Wednesday, March 16, 2016


If you watch my feed you might notice that I like Instagram...a lot. So, like many "igers,", I was pretty annoyed with Instagram's announcement that it would be replacing its chronological photo feed with an algorithm similar to the one used to dynamically display posts on Facebook. Or, plainly put, the change that made Facebook suck.

Being that Instagram is a Facebook subsidiary, I'm only surprised that it took this long for the Social Network to ruin the one social networking app I truly enjoy. I don't know why Facebook can't just leave a good product well enough alone. 

Claiming that 70% of pictures go unseen, Instagram wants to address the gap. When the update is implemented,  you'll see the pictures that Instagram thinks you want to see first: i.e. pictures with the most likes, a.k.a. Kim Kardashian's ass. 

There are several flaws in this logic. Most glaringly, this frustrating algorithm hit Facebook hard. It didn't kill it, but it reset the social network's primary purpose. Remember when you could post, "anyone wanna grab lunch?," and then find a lunch buddy? Now, that post shows up in your friends' feeds two days later, or at midnight, and they wonder how high you are. 

You can change your settings to see everyone's post in chronological order, but your own posts get buried beneath celebrities and political rants that get the most traction. Meanwhile, your warning about the pileup on I-95 gets lost and all your friends get stuck in traffic. Creating yet another in the network's endless settings poorly addressed the problem: the chronological newsfeed isn't just for your viewing pleasure, it also keeps all posts in sync. Facebook's role as a social network required a level of timeliness for it to work as a realtime network, timeliness that is now gone. 

70% of Instagram's posts might be going unseen, but they're unseen by people who post to collect followers, people driving a business, and people who rarely look at their feeds. These are people who don't want to see 70% of the photos in their feed. This algorithm transformed Facebook from a useful social media message board into a scrolling feed of high profile accounts that might as well be sponsored content: ads. 

If you think this is some product developer's quarterly "million dollar idea," you're probably right. That's how information technology companies operate. But this isn't simply an improvement to the product, not in the way Instagram would like you to believe. This is a marketing tool for the follow-whores that truly drive Instagram's ad sales: "Post often -> Get more likes -> Be seen more -> Gain followers." This is the kind of action that will turn Instagram into scrolling click bait, and advertisers love being tucked unassumingly into that mix.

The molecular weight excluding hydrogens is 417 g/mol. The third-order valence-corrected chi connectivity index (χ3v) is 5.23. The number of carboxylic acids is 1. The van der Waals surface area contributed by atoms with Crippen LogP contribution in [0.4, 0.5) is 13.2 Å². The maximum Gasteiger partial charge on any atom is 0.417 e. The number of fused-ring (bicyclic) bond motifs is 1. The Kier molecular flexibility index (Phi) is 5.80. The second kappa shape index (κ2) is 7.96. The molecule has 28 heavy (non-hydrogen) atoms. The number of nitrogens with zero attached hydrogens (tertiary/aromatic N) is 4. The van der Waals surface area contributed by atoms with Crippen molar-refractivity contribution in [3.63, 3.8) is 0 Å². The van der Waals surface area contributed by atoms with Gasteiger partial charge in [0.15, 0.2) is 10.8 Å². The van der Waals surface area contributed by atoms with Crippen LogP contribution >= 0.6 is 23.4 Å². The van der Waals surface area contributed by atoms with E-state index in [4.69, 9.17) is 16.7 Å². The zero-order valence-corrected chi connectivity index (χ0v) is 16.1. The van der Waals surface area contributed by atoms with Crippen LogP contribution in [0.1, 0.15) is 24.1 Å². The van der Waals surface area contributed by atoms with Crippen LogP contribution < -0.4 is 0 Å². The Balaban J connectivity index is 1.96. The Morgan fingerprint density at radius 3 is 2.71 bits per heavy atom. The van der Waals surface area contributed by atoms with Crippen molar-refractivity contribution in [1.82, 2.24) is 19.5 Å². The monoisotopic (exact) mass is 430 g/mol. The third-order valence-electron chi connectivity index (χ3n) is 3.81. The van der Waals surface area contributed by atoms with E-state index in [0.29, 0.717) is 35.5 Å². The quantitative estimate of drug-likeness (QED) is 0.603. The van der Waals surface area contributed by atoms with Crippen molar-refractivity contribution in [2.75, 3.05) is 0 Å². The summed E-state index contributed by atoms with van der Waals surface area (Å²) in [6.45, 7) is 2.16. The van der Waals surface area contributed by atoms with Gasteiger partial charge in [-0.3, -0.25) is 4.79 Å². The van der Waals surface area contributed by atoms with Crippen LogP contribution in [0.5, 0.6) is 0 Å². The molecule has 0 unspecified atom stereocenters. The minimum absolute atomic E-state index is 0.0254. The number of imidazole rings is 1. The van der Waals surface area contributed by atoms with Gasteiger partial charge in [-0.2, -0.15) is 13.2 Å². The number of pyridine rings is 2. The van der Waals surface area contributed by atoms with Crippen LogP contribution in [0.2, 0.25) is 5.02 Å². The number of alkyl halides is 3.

But for most active users, Instagram is the anti-social social network. Rarely political and seldom annoying, those who look at Twitter and Facebook with squeamish anxiety can turn to Instagram and catch up on a feed full of flowers...or cats...or cars...or architecture. Its simplicity allows users to make it what they want, and as long as you look past the follow-for-follow kids and Russian webcam sluts, it's nothing but a dry photo album for people who like taking and looking at pictures. With a pocket full of social media screaming "LOOK AT ME!," Instagram is a cathartic reprieve that's perfect in its simplicity. 

Considering the blowback, Instagram will probably add this as an optional setting, but don't expect it to go away. This is some business analysis team's quarterly baby and it's going to happen. If you're one of many Instagram users who enjoy looking at the photos from those you follow, you're going to have a hard time keeping up. Perhaps even worse, many who enjoy looking at your own pictures will be missing those you post that get buried under high-profile accounts. 

This is about money. Considering Instagram is a free app, that's fine. Product enhancements should have a financial component when you're giving technology away. But that doesn't excuse soiling a good product for short-term profit. This change is solely about driving action on the app, discouraging thoughtfully artistic content in lieu of the shameless self-promotion that drives likes and comments, and sells ads. 

App users are fickle and trends die fast. Remember FourSquare? Unless your app is a must-have - and I'll lump Facebook's invincibility right up there with cable and electricity - the user experience needs to be your top priority if you expect to survive. Some things are better left on the slow and steady, tried and true path that's proven to work, and rolling out new filters has worked for Instagram. It beat Twitter because it addressed an untapped market of reluctant social media users that don't Tweet. 

If Instagram wants to drive revenue, then add a few more sponsored photos to the feed. If it's truly concerned about a 70% gap in viewership, then display the feed in a grid, the way a user's own feed is displayed, so you see nine to twelve at a time. But don't mess with a user experience that the vast majority of your users prefer. Unfortunately this seems like the trickle down result of Facebook's demand to squeeze more money from its products before relegating them to the archives of the internet next to FarmVille and Friendster.

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